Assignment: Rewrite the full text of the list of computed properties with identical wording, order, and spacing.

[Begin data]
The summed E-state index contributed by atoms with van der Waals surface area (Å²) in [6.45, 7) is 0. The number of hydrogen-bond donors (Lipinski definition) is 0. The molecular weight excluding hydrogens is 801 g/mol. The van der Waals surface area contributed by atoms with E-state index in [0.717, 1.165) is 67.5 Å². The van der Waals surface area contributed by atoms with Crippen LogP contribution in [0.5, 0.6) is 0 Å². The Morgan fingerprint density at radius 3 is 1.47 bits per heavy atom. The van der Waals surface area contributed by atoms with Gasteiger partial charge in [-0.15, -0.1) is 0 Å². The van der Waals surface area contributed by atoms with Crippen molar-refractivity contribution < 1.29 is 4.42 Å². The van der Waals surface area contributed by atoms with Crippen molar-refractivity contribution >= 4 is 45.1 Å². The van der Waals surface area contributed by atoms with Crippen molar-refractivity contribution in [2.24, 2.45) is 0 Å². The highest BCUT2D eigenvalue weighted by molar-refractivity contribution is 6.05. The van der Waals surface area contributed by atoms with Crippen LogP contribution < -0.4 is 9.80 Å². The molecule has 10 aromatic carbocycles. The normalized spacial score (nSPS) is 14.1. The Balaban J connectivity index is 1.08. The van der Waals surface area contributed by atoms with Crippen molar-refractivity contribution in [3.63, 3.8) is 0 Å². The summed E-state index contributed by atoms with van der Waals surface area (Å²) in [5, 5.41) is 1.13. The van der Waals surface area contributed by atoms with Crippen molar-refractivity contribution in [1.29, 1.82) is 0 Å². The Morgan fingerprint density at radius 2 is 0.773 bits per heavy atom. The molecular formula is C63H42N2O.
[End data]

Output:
The summed E-state index contributed by atoms with van der Waals surface area (Å²) in [6.45, 7) is 0. The number of hydrogen-bond donors (Lipinski definition) is 0. The molecular weight excluding hydrogens is 801 g/mol. The van der Waals surface area contributed by atoms with E-state index in [0.717, 1.165) is 67.5 Å². The van der Waals surface area contributed by atoms with Crippen LogP contribution in [0.5, 0.6) is 0 Å². The Morgan fingerprint density at radius 3 is 1.47 bits per heavy atom. The van der Waals surface area contributed by atoms with Gasteiger partial charge in [-0.15, -0.1) is 0 Å². The van der Waals surface area contributed by atoms with Crippen molar-refractivity contribution < 1.29 is 4.42 Å². The van der Waals surface area contributed by atoms with Crippen molar-refractivity contribution >= 4 is 45.1 Å². The van der Waals surface area contributed by atoms with Crippen molar-refractivity contribution in [2.24, 2.45) is 0 Å². The highest BCUT2D eigenvalue weighted by molar-refractivity contribution is 6.05. The van der Waals surface area contributed by atoms with Crippen LogP contribution < -0.4 is 9.80 Å². The molecule has 10 aromatic carbocycles. The normalized spacial score (nSPS) is 14.1. The Balaban J connectivity index is 1.08. The van der Waals surface area contributed by atoms with Crippen molar-refractivity contribution in [3.63, 3.8) is 0 Å². The summed E-state index contributed by atoms with van der Waals surface area (Å²) in [5, 5.41) is 1.13. The van der Waals surface area contributed by atoms with Crippen molar-refractivity contribution in [1.29, 1.82) is 0 Å². The Morgan fingerprint density at radius 2 is 0.773 bits per heavy atom. The molecular formula is C63H42N2O.